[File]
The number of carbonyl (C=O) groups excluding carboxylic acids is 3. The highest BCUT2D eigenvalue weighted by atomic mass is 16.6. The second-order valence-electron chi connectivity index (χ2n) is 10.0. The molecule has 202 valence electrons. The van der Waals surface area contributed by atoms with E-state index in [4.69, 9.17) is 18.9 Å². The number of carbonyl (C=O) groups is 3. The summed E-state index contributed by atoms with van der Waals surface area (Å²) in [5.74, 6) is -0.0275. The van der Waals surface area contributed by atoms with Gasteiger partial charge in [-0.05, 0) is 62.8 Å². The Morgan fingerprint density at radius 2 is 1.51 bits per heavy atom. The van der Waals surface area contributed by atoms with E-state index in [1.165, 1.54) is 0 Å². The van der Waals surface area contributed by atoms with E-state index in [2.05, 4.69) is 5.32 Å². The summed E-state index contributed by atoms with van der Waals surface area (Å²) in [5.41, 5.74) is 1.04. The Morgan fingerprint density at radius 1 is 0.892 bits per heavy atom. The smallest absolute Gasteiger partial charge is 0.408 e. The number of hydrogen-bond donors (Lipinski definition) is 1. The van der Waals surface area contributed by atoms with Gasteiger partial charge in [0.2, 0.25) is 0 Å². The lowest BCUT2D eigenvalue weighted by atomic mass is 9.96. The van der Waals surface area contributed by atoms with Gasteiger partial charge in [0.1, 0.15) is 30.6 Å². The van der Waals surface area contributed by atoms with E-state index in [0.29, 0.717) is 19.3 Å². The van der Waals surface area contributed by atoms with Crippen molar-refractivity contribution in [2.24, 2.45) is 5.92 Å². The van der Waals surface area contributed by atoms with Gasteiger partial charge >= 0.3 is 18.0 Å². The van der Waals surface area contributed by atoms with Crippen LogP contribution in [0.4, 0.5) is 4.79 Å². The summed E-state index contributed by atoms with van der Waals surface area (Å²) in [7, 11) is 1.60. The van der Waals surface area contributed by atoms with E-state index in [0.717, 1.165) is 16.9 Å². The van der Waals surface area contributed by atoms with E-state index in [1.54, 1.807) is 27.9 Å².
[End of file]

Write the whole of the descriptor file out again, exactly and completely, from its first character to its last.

The number of carbonyl (C=O) groups excluding carboxylic acids is 3. The highest BCUT2D eigenvalue weighted by atomic mass is 16.6. The second-order valence-electron chi connectivity index (χ2n) is 10.0. The molecule has 202 valence electrons. The van der Waals surface area contributed by atoms with E-state index in [4.69, 9.17) is 18.9 Å². The number of carbonyl (C=O) groups is 3. The summed E-state index contributed by atoms with van der Waals surface area (Å²) in [5.74, 6) is -0.0275. The van der Waals surface area contributed by atoms with Gasteiger partial charge in [-0.05, 0) is 62.8 Å². The Morgan fingerprint density at radius 2 is 1.51 bits per heavy atom. The van der Waals surface area contributed by atoms with E-state index in [1.165, 1.54) is 0 Å². The van der Waals surface area contributed by atoms with E-state index in [2.05, 4.69) is 5.32 Å². The summed E-state index contributed by atoms with van der Waals surface area (Å²) in [5.41, 5.74) is 1.04. The Morgan fingerprint density at radius 1 is 0.892 bits per heavy atom. The smallest absolute Gasteiger partial charge is 0.408 e. The number of hydrogen-bond donors (Lipinski definition) is 1. The van der Waals surface area contributed by atoms with Gasteiger partial charge in [0.2, 0.25) is 0 Å². The lowest BCUT2D eigenvalue weighted by atomic mass is 9.96. The van der Waals surface area contributed by atoms with Gasteiger partial charge in [0.1, 0.15) is 30.6 Å². The van der Waals surface area contributed by atoms with E-state index in [0.29, 0.717) is 19.3 Å². The van der Waals surface area contributed by atoms with Crippen molar-refractivity contribution in [2.24, 2.45) is 5.92 Å². The van der Waals surface area contributed by atoms with Gasteiger partial charge >= 0.3 is 18.0 Å². The van der Waals surface area contributed by atoms with Crippen LogP contribution in [0.4, 0.5) is 4.79 Å². The summed E-state index contributed by atoms with van der Waals surface area (Å²) in [7, 11) is 1.60. The van der Waals surface area contributed by atoms with E-state index in [0.717, 1.165) is 16.9 Å². The van der Waals surface area contributed by atoms with E-state index in [1.54, 1.807) is 27.9 Å².